Delegating Tasks and Carrying Out Decisions


An important part of decision-making involves determining how a decision will be carried out. This requires the delegation of responsibilities. A democratically run building will have all tenants involved at one time or another performing some task, no matter how small. It is a way for tenants to show their support and commitment.

Effective delegation is learning how to leave a meeting with most or all of the participants committed to completing some job before the next meeting. It is not enough that all of the tenants were present to vote on a decision— it is important that a number of people are included in carrying it out. This results in more participation, less work for the officers, and eventually leads to a better-run HDFC.
The following tips on effective delegation will help you involve more residents in following through on decisions:

  1. Don’t leave meetings without making sure that nearly everyone has at least some small task to perform before the next meeting.
  2. Break down tasks into manageable parts.
  3. Be very clear on exactly what each task involves.
  4. Assign tasks to specific people and record in minutes.
  5. Recommend resources that volunteers can use to complete their tasks (like the UHAB website, your UHAB monitor, or resources from the City and local organizations).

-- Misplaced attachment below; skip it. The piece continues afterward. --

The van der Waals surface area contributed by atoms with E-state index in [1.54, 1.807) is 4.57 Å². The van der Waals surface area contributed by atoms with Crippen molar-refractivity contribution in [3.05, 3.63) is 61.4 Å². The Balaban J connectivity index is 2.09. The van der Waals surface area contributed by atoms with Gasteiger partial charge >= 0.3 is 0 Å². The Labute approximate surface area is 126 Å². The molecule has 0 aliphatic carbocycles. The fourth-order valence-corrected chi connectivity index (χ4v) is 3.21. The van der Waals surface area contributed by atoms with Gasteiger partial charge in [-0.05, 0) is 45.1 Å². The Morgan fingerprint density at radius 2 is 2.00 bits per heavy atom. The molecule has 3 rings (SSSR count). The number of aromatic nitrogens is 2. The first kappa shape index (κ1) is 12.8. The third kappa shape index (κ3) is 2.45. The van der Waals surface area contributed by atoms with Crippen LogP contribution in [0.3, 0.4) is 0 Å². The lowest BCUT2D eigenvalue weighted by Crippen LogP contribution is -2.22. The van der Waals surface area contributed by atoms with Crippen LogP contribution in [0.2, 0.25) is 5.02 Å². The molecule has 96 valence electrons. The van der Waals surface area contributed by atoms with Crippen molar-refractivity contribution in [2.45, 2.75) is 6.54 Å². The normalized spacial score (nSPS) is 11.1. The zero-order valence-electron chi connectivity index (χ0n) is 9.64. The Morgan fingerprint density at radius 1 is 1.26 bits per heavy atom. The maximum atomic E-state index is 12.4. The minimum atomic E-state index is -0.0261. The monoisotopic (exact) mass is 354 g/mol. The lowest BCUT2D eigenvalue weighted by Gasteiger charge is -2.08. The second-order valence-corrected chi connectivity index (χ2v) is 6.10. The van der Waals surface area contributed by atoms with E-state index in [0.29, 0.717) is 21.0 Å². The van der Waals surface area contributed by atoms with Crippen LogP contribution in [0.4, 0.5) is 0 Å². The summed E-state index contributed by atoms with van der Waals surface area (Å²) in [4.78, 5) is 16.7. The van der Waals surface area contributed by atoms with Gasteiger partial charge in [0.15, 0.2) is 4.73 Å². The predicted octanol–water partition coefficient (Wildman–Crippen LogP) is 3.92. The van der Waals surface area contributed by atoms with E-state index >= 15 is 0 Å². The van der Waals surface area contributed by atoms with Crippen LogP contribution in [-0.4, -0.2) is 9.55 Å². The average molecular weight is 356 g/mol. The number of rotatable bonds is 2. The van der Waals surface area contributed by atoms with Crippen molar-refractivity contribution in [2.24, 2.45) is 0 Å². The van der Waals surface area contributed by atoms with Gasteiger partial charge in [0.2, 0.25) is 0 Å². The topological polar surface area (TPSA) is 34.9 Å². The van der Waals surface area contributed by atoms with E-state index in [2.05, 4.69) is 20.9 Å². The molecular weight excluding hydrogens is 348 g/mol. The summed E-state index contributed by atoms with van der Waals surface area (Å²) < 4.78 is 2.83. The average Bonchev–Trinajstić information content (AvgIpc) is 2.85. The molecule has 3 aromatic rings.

6. Set up a reporting system for the follow-up. Officers and chairpersons should check up to make sure those responsible for each task are completing it. Volunteers should be told who will be following up with them and how— for example, “Ms. Smith, the vice-president, will be calling you next week to make sure this is going OK.”
  7. Be positive regardless of the task that people perform. Don’t expect more than people can give and don’t be afraid of mistakes— they are a normal part of the process.
  8. Praise people’s work in public; give constructive feedback in private.
  9. Progress and praise should be reported at the next meeting and recorded in the minutes.
  10. Encourage people to become “experts” on one small area of management. For example, one person might dedicate him or herself to dealing with the insurance company each year, thus becoming the “insurance expert” in the building.

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